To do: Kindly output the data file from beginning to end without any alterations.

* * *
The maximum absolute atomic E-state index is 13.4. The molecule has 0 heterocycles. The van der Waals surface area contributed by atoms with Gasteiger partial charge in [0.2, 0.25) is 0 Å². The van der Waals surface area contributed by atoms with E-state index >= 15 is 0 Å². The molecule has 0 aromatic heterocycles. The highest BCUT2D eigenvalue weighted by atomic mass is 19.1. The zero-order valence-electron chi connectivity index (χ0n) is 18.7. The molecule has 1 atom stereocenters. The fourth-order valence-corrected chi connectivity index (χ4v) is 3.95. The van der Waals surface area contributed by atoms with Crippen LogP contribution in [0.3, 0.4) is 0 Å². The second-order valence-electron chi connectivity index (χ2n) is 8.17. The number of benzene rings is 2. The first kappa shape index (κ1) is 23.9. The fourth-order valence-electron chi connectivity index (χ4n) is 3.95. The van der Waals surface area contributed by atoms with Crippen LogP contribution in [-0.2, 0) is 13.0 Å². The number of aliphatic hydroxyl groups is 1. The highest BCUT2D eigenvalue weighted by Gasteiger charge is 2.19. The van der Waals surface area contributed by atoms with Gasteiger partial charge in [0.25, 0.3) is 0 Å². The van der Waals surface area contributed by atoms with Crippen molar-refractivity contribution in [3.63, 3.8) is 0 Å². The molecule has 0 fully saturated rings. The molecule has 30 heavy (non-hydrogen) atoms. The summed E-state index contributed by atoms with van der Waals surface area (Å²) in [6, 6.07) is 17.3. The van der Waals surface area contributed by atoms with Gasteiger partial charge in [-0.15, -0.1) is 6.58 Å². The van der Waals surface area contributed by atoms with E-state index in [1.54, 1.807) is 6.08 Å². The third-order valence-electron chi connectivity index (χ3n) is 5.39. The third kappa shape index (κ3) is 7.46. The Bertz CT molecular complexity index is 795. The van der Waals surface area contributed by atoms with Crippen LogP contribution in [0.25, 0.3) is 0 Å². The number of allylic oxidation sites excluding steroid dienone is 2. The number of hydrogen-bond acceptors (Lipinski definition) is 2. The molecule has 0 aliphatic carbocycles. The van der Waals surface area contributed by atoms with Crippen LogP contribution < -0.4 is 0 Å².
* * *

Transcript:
The maximum absolute atomic E-state index is 13.4. The molecule has 0 heterocycles. The van der Waals surface area contributed by atoms with Gasteiger partial charge in [0.2, 0.25) is 0 Å². The van der Waals surface area contributed by atoms with E-state index >= 15 is 0 Å². The molecule has 0 aromatic heterocycles. The highest BCUT2D eigenvalue weighted by atomic mass is 19.1. The zero-order valence-electron chi connectivity index (χ0n) is 18.7. The molecule has 1 atom stereocenters. The fourth-order valence-corrected chi connectivity index (χ4v) is 3.95. The van der Waals surface area contributed by atoms with Crippen LogP contribution in [0.3, 0.4) is 0 Å². The second-order valence-electron chi connectivity index (χ2n) is 8.17. The number of benzene rings is 2. The first kappa shape index (κ1) is 23.9. The fourth-order valence-electron chi connectivity index (χ4n) is 3.95. The van der Waals surface area contributed by atoms with Crippen LogP contribution in [-0.2, 0) is 13.0 Å². The number of aliphatic hydroxyl groups is 1. The highest BCUT2D eigenvalue weighted by Gasteiger charge is 2.19. The van der Waals surface area contributed by atoms with Gasteiger partial charge in [0.25, 0.3) is 0 Å². The van der Waals surface area contributed by atoms with Crippen molar-refractivity contribution in [3.63, 3.8) is 0 Å². The molecule has 0 fully saturated rings. The molecule has 30 heavy (non-hydrogen) atoms. The summed E-state index contributed by atoms with van der Waals surface area (Å²) in [6, 6.07) is 17.3. The van der Waals surface area contributed by atoms with Gasteiger partial charge in [-0.15, -0.1) is 6.58 Å². The van der Waals surface area contributed by atoms with E-state index in [1.54, 1.807) is 6.08 Å². The third-order valence-electron chi connectivity index (χ3n) is 5.39. The third kappa shape index (κ3) is 7.46. The Bertz CT molecular complexity index is 795. The van der Waals surface area contributed by atoms with Crippen LogP contribution in [0.25, 0.3) is 0 Å². The number of allylic oxidation sites excluding steroid dienone is 2. The number of hydrogen-bond acceptors (Lipinski definition) is 2. The molecule has 0 aliphatic carbocycles. The van der Waals surface area contributed by atoms with Crippen LogP contribution < -0.4 is 0 Å².